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The IOC is discussing separately what steps it can take to reduce the spending in Rio, including possible reductions in food services, transportation and seating for Olympic officials. No bailout is being considered.

Dubi said the IOC has set up a working group to look at ways of cutting "fat" from the budget.

" Everywhere we can make savings, we will make savings," he said.

The IOC also asked Brazilian organizers about the severe water pollution in Rio that affects the sailing, rowing and canoeing venues. A new round of testing by The Associated Press found the waterways being used for the Olympics are more widely contaminated by sewage than previously known.

"I explained we are following the World Health Organization, following what they establish," Nuzman said. "We are testing. The athletes, the NOCs, the large majority are very happy."

Reedie said: "There are ways of stopping refuse from getting into the water. They are talking about taking steps to do that."

In other developments:

- The IOC board approved the cycling venues for the 2020 Tokyo Olympics, including moving indoor track events to a facility located two hours from the host city.

Officials said moving track cycling to an existing velodrome in Izu would save $100 million in construction costs, bringing to $1.8 billion the total savings from a series of venue changes for the games.

- The IOC sharply criticized Kuwait, saying the situation has gotten worse since the Gulf country was suspended from the Olympic movement in October for government interference.

Patrick Hickey, the IOC's point man on issues of autonomy, said Kuwait's sports minister has made the dispute "very personal" and "is not seeing reality."

Kuwait is threatening to ban athletes from taking part in upcoming international sports events and to shut down the headquarters of the Olympic Council of Asia, Hickey said.

- The IOC said three potential Olympic athletes have been identified so far from among the wave of refugees and migrants from troubled countries.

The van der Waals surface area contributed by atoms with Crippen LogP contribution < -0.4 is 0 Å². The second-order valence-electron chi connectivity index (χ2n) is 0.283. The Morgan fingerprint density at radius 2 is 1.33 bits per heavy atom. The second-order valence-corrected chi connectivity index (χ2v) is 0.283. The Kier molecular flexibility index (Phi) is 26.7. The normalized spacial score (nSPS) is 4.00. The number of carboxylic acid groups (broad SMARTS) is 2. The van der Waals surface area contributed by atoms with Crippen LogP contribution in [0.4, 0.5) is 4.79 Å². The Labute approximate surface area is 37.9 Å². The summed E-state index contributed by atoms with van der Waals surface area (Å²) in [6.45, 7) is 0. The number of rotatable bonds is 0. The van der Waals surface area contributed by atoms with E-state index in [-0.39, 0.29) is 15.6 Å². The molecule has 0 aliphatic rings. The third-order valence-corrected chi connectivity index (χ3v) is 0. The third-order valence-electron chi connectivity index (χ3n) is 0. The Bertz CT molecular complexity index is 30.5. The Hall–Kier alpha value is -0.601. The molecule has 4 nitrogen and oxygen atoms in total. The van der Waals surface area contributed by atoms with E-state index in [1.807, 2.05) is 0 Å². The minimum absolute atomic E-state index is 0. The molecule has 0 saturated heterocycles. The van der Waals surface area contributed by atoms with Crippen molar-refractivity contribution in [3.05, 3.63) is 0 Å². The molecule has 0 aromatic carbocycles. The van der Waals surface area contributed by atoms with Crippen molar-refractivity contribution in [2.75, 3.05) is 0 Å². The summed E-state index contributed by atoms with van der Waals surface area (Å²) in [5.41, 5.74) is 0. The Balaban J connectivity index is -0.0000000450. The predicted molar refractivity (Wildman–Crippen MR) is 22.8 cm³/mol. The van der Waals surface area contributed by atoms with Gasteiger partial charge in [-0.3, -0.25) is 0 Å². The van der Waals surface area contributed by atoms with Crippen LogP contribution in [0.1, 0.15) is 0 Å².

The IOC has pledged $2 million to help refugees, and is asking authorities in refugee camps to identify any top-level international athletes.

Pere Miro, the IOC's deputy director general for relations with the Olympic movement, said the committee would offer funding and training to help athletes qualify for Rio.

So far, he said, the list includes a female swimmer from Syria now in Germany, a male judo competitor from Congo in Brazil, and a female taekwondo competitor from Iran in Belgium.

- Two-time Olympic pole vault champion Yelena Isinbayeva of Russia is among 24 candidates to become an IOC athlete member. Four athletes will be elected to the IOC during the Rio Games.

The IOC said Isinbayeva is eligible to seek election, even though Russian track and field athletes are currently banned from international competition following allegations of state-sponsored doping in the country. The IOC said Isinbayeva can be a candidate because she has competed in past games.

Other candidates include Ukraine's Nataliya Dobrynska, the 2008 Olympic champion in the heptathlon; Japan's Koji Murofushi, 2004 silver medalist in the hammer throw; and two-time gold medalist sailor Robert Scheidt of Brazil.